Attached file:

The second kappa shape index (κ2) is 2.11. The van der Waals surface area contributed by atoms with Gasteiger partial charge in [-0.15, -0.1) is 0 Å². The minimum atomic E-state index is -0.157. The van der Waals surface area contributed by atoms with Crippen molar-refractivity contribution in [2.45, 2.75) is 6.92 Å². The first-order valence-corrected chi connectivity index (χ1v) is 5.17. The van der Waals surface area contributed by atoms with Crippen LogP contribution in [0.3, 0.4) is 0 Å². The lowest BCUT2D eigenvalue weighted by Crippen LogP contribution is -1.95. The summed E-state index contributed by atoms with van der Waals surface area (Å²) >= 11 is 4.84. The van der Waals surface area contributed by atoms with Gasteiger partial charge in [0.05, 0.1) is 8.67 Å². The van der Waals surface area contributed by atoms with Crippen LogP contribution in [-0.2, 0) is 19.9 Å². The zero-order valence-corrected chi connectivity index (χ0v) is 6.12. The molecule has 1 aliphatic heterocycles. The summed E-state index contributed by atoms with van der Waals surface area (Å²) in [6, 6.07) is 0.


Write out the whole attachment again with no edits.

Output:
The second kappa shape index (κ2) is 2.11. The van der Waals surface area contributed by atoms with Gasteiger partial charge in [-0.15, -0.1) is 0 Å². The minimum atomic E-state index is -0.157. The van der Waals surface area contributed by atoms with Crippen molar-refractivity contribution in [2.45, 2.75) is 6.92 Å². The first-order valence-corrected chi connectivity index (χ1v) is 5.17. The van der Waals surface area contributed by atoms with Crippen LogP contribution in [0.3, 0.4) is 0 Å². The lowest BCUT2D eigenvalue weighted by Crippen LogP contribution is -1.95. The summed E-state index contributed by atoms with van der Waals surface area (Å²) >= 11 is 4.84. The van der Waals surface area contributed by atoms with Gasteiger partial charge in [0.05, 0.1) is 8.67 Å². The van der Waals surface area contributed by atoms with Crippen LogP contribution in [-0.2, 0) is 19.9 Å². The zero-order valence-corrected chi connectivity index (χ0v) is 6.12. The molecule has 1 aliphatic heterocycles. The summed E-state index contributed by atoms with van der Waals surface area (Å²) in [6, 6.07) is 0.